Sen. Brown Urges Sec. Shinseki to Place VA Archives in Dayton

Veterans Administration is in Final Stages of Deciding Where Its Archives will be Housed

WASHINGTON, D.C. - U.S. Sen. Sherrod Brown (D-OH) today met with U.S. Secretary Eric Shinseki to urge him to place the Veterans Affairs Health Administration (VHA) Archives at the VA Medical Center campus in Dayton.

"The Miami Valley - one of two sites still under consideration - is a natural fit for the VA Archives," Brown said. "Ohio is home to nearly one million veterans and world class VA facilities. The proud military tradition of the region would make it a fitting home to the VHA Archives. This move would promote economic development and solidify Ohio as the nation's leader in veteran's medical care and expertise." 

Earlier this year, Sen. Brown co-authored a letter with the Ohio Congressional Delegation urging the Obama Administration to locate the archives in Ohio.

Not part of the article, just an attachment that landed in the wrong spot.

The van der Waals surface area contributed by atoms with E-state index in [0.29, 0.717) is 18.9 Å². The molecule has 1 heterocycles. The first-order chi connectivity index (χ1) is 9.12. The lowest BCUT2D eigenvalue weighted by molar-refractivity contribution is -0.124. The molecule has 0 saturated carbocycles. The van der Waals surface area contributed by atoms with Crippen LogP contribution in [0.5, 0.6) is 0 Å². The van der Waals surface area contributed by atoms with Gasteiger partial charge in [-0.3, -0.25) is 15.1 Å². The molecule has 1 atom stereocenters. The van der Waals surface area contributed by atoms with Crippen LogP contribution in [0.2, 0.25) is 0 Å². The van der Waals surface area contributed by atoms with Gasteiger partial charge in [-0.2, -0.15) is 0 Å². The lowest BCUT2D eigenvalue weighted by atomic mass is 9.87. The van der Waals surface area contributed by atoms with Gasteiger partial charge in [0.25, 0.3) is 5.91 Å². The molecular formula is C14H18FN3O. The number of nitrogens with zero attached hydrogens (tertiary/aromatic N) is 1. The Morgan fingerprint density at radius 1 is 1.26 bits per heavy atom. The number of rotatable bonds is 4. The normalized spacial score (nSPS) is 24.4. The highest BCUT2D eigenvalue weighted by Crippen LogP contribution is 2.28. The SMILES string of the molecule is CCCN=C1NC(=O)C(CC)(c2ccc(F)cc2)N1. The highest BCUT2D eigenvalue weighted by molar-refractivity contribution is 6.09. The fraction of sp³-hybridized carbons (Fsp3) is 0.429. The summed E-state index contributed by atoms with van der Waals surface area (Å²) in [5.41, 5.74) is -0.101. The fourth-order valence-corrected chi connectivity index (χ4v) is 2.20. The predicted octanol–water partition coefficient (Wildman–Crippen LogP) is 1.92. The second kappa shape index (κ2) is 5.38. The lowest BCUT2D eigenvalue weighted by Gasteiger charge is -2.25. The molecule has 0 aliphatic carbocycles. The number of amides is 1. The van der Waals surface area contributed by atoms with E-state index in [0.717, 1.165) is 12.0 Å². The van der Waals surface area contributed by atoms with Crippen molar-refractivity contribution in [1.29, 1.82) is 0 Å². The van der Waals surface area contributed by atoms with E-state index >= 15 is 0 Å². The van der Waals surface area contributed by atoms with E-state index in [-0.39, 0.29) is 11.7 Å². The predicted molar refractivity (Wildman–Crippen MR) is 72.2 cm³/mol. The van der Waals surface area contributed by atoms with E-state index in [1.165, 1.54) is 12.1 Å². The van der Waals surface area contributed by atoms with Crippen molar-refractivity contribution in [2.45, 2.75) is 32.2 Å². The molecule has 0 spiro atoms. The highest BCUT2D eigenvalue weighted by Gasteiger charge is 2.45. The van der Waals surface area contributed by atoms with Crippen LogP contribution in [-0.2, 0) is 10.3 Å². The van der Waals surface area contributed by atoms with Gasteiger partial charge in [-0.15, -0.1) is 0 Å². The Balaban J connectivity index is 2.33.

Currently, the VA archives are kept in multiple locations. When the VHA decided to consolidate its archives into one central location, Dayton was immediately considered as a potential home. If Dayton is chosen, the facility would be open to the public and would be the central location for all records, photos and information gathered by the VHA over the years. It would be housed in two buildings. This complex would bring jobs to the Miami Valley and solidify its reputation as a region with a high-concentration of military and veteran's expertise and knowledge.

Dayton is home to one of the nation's largest military bases and one of the original U.S. veteran's facilities. The VHA Archives would also complement the National Museum of the United States Air Force at Wright-Patterson, which is the world's oldest and largest museum of military aviation - hosting 1.3 million visitors annually.

The VHA archives at the Dayton VA Medical Center would become the anchor of Dayton's West Third Street "Corridor of Innovation" which includes a Wright Brothers' bicycle shop, the home of renowned American poet Paul Laurence Dunbar, the Wright brothers' airplane factory, and a building that was part of the Manhattan Project that developed the atomic bomb. The VHA archives could also work seamlessly with nearby Wright State University, with its nationally recognized Graduate Program in Historical and Archival Administration.

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